OKC City Council approves MAPS 4 Implementation Plan

Sept. 16, 2021
The voter-approved program will raise funds for a diverse set of projects including transit enhancements.

The Oklahoma City Council approved the MAPS 4 Implementation Plan on Sept. 14. The plan will serve as the guiding document for the program scope, project scheduling and budgets of the temporary penny sales tax measure voters approved in December 2019.

The MAPS program was first approved by voters in 1993 and has funded more than $1.8 billion worth of civic projects in the Oklahoma City area. This fourth iteration of the MAPS program is projected to raise $978 million from the sales tax over an eight-year period. It will fund 16 major projects and designates $87 million for transit-specific improvements.

“The development of this MAPS 4 implementation plan has taken about the same amount of time as the MAPS 3 plan and so, above all, I am grateful to everyone involved for keeping us on pace, even in the face of the challenging year and a half that we’ve experienced,” said Oklahoma City Mayor David Holt. “I want to especially thank the MAPS 4 Citizens Advisory Board for its role in this process and its recommendation."

The city describes the program schedule as aggressive, with almost all 16 projects moving forward within 15 months of plan adoption.

“Determining where in the schedule to place each project largely depends on operational capacity and availability of funds,” said MAPS Program Manager David E. Todd. “Because the sales taxes are collected over an eight-year period, the full $978 million is not available to start construction on every project right away. With careful planning and financial modeling, the program schedule presents a balanced approach with early movement on most projects.”

By March 2023, $110.5 million in operating/maintenance and capital improvement funds included in the program will be transferred to the MAPS 4 Investment and Operating Trust to allow ample time for the investment funds to grow.

“The operation and maintenance of all projects will ultimately become the responsibility of others,” said Todd. “The schedule provides time for some operators to accomplish necessary organizational growth and other preparations prior to the completion of construction. Other project operators will benefit from early phasing to avoid delays and secure events that support Oklahoma City economic activity.”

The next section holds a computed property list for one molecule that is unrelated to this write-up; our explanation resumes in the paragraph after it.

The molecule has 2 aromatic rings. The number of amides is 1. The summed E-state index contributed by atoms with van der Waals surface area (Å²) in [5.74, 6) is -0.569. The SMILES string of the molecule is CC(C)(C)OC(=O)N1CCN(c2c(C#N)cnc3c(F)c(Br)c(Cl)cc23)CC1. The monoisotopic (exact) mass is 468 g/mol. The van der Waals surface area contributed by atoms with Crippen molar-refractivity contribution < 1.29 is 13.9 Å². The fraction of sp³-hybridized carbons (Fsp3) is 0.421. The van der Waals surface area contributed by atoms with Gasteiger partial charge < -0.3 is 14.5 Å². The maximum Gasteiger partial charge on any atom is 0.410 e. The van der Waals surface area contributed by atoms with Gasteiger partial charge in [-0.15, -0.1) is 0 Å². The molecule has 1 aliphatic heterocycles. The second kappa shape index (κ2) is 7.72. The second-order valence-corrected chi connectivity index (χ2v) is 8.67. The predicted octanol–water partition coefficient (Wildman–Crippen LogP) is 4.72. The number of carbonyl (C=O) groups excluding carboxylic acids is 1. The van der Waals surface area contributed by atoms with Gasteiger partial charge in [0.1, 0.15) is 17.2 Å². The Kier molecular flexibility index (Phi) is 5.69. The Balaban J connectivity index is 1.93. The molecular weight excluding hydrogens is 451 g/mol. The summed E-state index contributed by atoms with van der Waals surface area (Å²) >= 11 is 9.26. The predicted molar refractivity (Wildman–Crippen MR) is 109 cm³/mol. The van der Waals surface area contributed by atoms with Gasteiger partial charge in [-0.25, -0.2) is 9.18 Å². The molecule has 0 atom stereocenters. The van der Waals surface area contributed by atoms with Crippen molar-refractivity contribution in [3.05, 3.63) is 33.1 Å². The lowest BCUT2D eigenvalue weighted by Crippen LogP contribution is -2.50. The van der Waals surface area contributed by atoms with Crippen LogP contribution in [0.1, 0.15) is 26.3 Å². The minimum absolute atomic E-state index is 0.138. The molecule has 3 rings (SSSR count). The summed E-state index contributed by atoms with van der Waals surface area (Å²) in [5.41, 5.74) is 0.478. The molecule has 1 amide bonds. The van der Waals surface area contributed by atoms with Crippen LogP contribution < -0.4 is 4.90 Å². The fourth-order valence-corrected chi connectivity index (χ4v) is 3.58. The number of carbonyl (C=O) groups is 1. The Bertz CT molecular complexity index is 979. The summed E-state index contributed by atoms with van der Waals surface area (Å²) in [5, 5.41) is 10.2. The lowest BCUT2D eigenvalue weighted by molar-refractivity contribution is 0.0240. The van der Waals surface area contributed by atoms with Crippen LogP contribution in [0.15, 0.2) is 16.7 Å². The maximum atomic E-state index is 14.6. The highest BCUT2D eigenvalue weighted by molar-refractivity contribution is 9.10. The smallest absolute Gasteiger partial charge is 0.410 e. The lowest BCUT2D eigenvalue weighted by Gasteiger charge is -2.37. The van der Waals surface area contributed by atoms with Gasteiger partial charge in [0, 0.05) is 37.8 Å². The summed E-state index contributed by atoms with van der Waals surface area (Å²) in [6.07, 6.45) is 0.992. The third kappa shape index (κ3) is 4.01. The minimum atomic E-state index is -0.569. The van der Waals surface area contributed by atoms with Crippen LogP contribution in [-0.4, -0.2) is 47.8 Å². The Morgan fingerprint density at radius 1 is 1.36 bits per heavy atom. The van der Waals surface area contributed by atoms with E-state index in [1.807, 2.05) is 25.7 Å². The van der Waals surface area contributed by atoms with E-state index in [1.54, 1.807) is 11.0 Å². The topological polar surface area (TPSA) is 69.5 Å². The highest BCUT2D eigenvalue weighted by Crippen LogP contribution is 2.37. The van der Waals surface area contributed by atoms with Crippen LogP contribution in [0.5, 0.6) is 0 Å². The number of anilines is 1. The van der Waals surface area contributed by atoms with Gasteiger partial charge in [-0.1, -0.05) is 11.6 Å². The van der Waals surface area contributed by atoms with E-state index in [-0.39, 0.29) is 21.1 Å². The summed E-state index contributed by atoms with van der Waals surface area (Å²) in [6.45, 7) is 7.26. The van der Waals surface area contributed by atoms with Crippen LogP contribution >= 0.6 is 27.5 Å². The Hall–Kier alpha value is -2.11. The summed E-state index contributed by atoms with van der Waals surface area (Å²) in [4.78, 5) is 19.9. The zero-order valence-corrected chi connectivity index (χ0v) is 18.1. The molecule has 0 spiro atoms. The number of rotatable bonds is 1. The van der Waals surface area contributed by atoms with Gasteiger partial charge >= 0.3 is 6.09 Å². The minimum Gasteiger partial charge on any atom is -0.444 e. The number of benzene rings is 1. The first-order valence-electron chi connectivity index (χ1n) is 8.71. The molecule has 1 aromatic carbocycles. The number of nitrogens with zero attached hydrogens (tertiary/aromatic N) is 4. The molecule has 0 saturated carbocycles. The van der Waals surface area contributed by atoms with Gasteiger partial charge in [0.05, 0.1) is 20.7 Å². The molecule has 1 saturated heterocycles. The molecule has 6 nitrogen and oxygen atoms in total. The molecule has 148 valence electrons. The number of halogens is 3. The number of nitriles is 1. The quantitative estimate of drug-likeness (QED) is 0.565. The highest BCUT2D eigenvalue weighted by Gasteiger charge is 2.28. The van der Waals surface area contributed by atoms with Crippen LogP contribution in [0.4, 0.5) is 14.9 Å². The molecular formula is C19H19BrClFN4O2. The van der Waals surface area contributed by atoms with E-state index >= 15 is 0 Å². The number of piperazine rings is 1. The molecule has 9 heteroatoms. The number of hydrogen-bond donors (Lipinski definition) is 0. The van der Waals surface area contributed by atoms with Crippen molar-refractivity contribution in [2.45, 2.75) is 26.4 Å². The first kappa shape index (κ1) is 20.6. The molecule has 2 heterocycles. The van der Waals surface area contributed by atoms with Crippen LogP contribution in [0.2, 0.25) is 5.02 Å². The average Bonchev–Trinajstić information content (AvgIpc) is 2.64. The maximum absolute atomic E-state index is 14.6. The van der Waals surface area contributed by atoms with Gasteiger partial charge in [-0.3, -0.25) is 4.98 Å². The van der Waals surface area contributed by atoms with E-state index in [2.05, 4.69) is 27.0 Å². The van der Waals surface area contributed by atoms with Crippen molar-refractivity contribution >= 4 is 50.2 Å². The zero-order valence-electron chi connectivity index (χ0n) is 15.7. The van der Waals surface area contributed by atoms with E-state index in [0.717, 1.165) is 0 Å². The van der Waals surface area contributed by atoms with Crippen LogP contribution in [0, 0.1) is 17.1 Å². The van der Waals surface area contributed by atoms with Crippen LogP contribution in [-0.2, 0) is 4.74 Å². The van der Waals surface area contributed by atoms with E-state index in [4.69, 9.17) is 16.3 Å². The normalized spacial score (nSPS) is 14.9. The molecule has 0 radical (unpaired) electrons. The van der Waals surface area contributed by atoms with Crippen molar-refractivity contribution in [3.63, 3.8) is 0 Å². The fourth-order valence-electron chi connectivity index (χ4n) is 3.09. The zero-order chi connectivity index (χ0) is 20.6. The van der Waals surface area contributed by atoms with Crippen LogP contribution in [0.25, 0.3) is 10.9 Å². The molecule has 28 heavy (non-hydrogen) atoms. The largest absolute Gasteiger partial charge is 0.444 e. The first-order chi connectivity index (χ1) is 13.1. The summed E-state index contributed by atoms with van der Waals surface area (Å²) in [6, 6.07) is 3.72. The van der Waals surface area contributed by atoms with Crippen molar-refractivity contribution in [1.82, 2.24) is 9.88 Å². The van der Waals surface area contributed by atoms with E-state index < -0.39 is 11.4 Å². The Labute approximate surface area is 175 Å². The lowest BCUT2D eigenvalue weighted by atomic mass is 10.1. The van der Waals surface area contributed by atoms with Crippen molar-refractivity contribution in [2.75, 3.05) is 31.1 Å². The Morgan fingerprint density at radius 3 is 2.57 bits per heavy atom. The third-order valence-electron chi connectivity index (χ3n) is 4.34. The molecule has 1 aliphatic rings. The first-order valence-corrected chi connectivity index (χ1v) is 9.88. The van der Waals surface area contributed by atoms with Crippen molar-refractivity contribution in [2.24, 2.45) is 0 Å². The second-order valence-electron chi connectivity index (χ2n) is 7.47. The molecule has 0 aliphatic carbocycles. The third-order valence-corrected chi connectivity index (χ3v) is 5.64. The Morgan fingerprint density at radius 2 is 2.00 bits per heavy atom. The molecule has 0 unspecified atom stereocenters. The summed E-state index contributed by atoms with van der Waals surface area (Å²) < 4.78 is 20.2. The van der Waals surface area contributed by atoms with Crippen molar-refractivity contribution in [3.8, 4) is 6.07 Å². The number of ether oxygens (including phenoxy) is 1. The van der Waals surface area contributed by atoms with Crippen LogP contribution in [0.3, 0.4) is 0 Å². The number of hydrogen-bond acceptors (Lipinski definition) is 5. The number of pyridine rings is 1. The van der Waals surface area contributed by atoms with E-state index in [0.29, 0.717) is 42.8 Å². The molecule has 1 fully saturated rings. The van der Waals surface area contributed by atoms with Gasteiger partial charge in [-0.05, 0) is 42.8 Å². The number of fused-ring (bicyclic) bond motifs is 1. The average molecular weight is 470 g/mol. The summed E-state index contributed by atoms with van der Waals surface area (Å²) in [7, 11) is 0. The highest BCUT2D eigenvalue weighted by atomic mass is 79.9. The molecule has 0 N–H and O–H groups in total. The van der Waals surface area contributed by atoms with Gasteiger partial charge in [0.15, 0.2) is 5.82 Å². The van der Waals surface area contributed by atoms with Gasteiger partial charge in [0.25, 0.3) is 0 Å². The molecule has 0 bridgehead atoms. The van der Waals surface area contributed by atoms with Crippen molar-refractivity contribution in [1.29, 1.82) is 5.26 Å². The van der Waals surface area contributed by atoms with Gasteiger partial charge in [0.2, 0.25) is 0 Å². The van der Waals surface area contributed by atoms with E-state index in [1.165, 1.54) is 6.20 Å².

An 11-member MAPS 4 Citizens Advisory Board oversees the program and submits associated recommendations to City Council. Six resident subcommittees will oversee one or more of the 16 projects and provide recommendations to the MAPS 4 Citizens Advisory Board. The six subcommittees include Civil Rights Center, Community, Connectivity (where transit projects fall), Innovation District, Neighborhoods and Venues.

The transit components of the MAPS 4 initiative include $5 million for planned growth, $10 million for bus stop improvements, $60 million for advanced transit and $12 million for enhanced bus service.

According to the implementation plan, items included in the planned growth component of the transit project will occur early in the program, as will improvements to existing bus stops. Initiatives included in the advanced transit package will begin near the middle of the program, which will allow EMBARK to build operational capacity necessary to support these improvements.

The MAPS 4 Implementation Plan and the MAPS 4 Program Schedule is available at okc.gov/maps4.

About the Author

Mischa Wanek-Libman | Group Editorial Director

Mischa Wanek-Libman serves as editor in chief of Mass Transit magazine and group editorial director of the Infrastructure and Aviation Group at Endeavor Business Media. She is responsible for developing and maintaining the editorial direction of the group and is based in the western suburbs of Chicago.

Wanek-Libman has spent more than 20 years covering transportation issues including construction projects and engineering challenges for various commuter railroads and transit agencies. She has been recognized for editorial excellence through her individual work, as well as for collaborative content. 

She is an active member of the American Public Transportation Association's Marketing and Communications Committee and serves as a Board Observer on the National Railroad Construction and Maintenance Association (NRC) Board of Directors.  

She is a graduate of Drake University, where she earned a Bachelor of Arts degree in Journalism and Mass Communication with a major in magazine journalism and a minor in business management.